After the Reserve Bank (RBA) announced its third consecutive 50-basis point (bp) rate hike on Tuesday, economists have sought to forecast just how much more tightening is to be expected.
In a statement accompanying the latest decision, RBA governor Philip Lowe made clear that the central bank’s board expects to take further steps in the process of normalising monetary conditions in the months ahead.
However, he once again stressed that the RBA was not on a pre-set path for interest rates.
“The size and timing of future interest rate increases will be guided by the incoming data and the Board's assessment of the outlook for inflation and the labour market,” he said.
“The board is committed to doing what is necessary to ensure that inflation in Australia returns to target over time.”
The RBA has now forecasted that inflation will reach 7.75 per cent in 2022, up from a peak of 5.9 per cent as predicted in its most recent statement on monetary policy in May.
“The board places a high priority on the return of inflation to the 2 to 3 per cent range over time, while keeping the economy on an even keel. The path to achieve this balance is a narrow one and clouded in uncertainty, not least because of global developments,” said Dr Lowe.
Commonwealth Bank head of Australian economics Gareth Aird said that the RBA governor’s comments were indicative of a pragmatic approach to future rate decisions.
“We do not believe they are in a rush to take the policy rate much above their estimate of neutral (around 2.5 per cent),” he said.
“Indeed, we expect that once the cash rate gets to around that level, the RBA will pause to assess the impact that their policy tightening has had on the economy.”
CBA’s base case is for one more 50-bp hike in September followed by a 25-bp hike in November, bringing the cash rate to a peak of 2.60 per cent.
However, Mr Aird said that the RBA may raise rates by 25 bps based on upcoming data releases such as the second quarter wage price index later this month, in which case the bank expects three 25-bp hikes will be announced in September, October and November.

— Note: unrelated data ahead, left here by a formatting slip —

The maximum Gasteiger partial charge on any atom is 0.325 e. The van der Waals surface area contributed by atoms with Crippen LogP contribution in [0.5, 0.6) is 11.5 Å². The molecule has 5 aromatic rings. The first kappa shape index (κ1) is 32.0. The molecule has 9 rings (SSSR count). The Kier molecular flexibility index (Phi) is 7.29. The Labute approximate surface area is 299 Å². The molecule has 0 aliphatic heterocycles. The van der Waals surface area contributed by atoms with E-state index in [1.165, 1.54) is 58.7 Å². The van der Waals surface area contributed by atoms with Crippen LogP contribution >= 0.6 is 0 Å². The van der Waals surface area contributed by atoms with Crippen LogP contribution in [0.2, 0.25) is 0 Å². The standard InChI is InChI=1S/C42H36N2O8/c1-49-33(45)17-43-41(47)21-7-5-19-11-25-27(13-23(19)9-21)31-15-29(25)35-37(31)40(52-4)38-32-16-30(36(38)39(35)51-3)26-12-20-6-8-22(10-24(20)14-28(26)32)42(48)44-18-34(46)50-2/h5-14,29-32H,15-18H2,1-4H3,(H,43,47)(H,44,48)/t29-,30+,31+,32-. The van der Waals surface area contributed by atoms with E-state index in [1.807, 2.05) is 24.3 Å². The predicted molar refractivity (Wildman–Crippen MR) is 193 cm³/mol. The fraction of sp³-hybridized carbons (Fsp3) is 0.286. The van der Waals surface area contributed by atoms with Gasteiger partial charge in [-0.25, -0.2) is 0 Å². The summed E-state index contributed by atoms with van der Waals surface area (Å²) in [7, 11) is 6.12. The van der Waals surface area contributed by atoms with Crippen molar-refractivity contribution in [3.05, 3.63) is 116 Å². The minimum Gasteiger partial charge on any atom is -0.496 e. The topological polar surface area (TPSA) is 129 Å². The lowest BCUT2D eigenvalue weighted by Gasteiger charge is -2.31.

“Note that there is a significant dichotomy in the domestic economic data at present and this will continue over coming months,” he added.
“Backward looking labour market data will remain robust, wages growth will accelerate and inflation will remain elevated. But forward looking data has deteriorated and further weakness is expected.”
AMP chief economist Shane Oliver similarly predicted that interest rates would peak at around 2.60 per cent, which he noted was at the low end of current forecasts.
“Market and consensus expectations for the cash rate to rise above 3 per cent are too hawkish,” he argued.
“Global supply pressures on inflation appear to be easing; the RBA is already getting traction in terms of slowing demand and is starting to recognise this with downgrades to the outlook for economic growth; inflation expectations are still contained; and many households will experience significant financial stress with rising rates.”
In contrast, ANZ has predicted that the RBA will lift rates to 3.35 per cent by year’s end, with three additional 50-bp rate hikes expected in September, October and November.
ANZ head of Australian economics David Plank said that, while Dr Lowe’s statement did not make reference to the withdrawal of ‘extraordinary’ monetary support as in previous months, the bank still believes a 50-bp lift in September is the most likely scenario.
“The cash rate is still some way below the lower bound of the RBA’s estimate of neutral,” he stated.
Westpac also concluded that Dr Lowe’s statement did not appear to provide any evidence of a 25-bp hike in September. The bank has forecasted a 50-bp lift in September will be followed by four more increases of 25 bps, pushing the cash rate to 3.35 per cent by February next year.
Finally, NAB has also pencilled in a hike of 50 bps in September, followed by lifts of 25 bps in October and November to a peak of 2.85 per cent.
Jon Bragg is a journalist for Momentum Media's Investor Daily, nestegg and ifa. He enjoys writing about a wide variety of financial topics and issues and exploring the many implications they have on all aspects of life.